This summer Jacob spent two weeks at the summer camp I used to go to as a child. The first week was an overnight camp, which he approached with a positive attitude and only a little trepidation. At the end of the week he was tick-free and playing it cool, though his counselors tipped me off that he’d been a little homesick.

Jake, from the overnight session

This week, he’s attending a day camp, which is a little more his speed. He seems happy to be there and the weather so far has been beautiful.The staff has been so kind and generous and Jacob has nothing but pleasant things to say about them.

again, overnight session

Pulling into the camp driveway this summer (which is about 1/2 mile long, through a brief lovely stretch of Pine Barrens), I felt the same jolt of excitement I had as a child. The smells of the camp – the pine trees, the sugar sand, the cedar lakes – still trigger for me feelings of pleasure and excitement, but also of coming home. A couple years ago I walked the camps during the spring and was surprised by how well I remembered them, despite the more than 10 years that had passed. So much was new and exciting, but so much was the same, in a way that was comforting.

Altar in the chapel, c. 2007

I think that’s still true now; when I drive up to the dining hall, the front porch looks different and The Bowl (the small amphitheater in front of the hall) has been changed – but they are still there, still the same in many ways.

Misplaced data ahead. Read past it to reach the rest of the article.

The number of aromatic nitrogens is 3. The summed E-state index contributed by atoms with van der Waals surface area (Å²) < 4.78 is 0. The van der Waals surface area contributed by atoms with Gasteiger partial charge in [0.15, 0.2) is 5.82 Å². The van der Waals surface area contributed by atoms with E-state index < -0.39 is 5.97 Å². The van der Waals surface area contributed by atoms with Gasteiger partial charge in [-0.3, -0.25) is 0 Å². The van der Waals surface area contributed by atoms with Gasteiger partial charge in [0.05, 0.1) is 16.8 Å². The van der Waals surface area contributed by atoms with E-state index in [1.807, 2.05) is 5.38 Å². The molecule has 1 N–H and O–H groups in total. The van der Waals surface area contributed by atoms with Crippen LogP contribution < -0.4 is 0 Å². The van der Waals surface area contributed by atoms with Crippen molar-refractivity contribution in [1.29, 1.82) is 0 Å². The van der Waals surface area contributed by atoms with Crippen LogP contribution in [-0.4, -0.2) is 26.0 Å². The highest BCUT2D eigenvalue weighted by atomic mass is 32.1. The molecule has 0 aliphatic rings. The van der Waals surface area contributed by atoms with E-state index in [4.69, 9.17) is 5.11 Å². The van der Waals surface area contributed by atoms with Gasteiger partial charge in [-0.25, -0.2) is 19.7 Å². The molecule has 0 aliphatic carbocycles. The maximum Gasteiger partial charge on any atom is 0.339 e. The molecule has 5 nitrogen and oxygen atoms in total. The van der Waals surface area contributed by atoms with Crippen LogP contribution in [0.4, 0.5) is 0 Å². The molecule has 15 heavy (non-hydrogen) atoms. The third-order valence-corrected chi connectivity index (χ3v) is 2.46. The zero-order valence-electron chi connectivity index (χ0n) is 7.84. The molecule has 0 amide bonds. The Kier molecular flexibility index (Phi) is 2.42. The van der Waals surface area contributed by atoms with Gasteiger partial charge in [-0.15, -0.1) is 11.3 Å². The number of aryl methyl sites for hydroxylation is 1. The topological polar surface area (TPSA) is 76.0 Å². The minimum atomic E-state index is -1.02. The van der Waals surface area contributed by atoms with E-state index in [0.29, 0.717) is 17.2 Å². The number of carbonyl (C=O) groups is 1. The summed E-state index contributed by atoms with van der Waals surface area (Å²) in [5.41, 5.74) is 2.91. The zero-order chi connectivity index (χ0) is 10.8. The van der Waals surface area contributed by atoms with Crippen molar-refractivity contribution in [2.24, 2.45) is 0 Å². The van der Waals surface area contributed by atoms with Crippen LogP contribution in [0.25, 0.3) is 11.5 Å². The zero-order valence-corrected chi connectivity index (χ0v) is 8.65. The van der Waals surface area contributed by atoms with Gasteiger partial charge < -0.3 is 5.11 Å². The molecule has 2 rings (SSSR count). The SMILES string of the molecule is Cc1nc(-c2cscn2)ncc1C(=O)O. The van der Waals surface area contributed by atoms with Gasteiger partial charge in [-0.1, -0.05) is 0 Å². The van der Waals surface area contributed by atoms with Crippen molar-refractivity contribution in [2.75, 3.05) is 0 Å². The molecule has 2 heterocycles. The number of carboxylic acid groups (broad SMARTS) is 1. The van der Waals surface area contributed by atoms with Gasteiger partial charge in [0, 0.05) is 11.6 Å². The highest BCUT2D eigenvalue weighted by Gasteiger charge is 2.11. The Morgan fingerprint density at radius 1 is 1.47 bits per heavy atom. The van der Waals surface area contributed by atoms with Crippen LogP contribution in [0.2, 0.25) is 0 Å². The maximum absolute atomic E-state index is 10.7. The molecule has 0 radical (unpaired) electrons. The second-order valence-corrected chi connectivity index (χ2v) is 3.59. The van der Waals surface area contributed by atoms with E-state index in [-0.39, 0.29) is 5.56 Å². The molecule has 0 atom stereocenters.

On Monday, I picked Jake up from his first day of day camp. On my way to check him out I ran into the camp director, Brent. Many years ago, Brent and I were in the Rangers program together. We did two canoe trips together as part of the program – one to the Delaware Water Gap and the other to the Shenandoah River (that same trip is where I met Jon the Artist) – and it was a blast. It seems fitting to me that Brent is now the camp director – even at 14 or 15 years old, he had a love for the camp that most people didn’t. When I saw him Monday, he was walking out of the dining hall, holding his daughter, an adorable girl with a chocolate-smeared mouth, and a steady gaze. And what do you say to someone after 15 or so years? There are so many things I wanted to say to him: what it means to me that my son is at this camp (and enjoying it); that everything looks beautiful; that he, Brent, looks happy; that his face is the same in the best possible way; what a comfort for me it is to return there and find this familiar face I remember so fondly. But of course, I was running late for pick up, and Brent was probably off to something work- or family-related, so we chatted for a brief second, mostly just “How are you?” “We’re good.”

And then we said goodbye.

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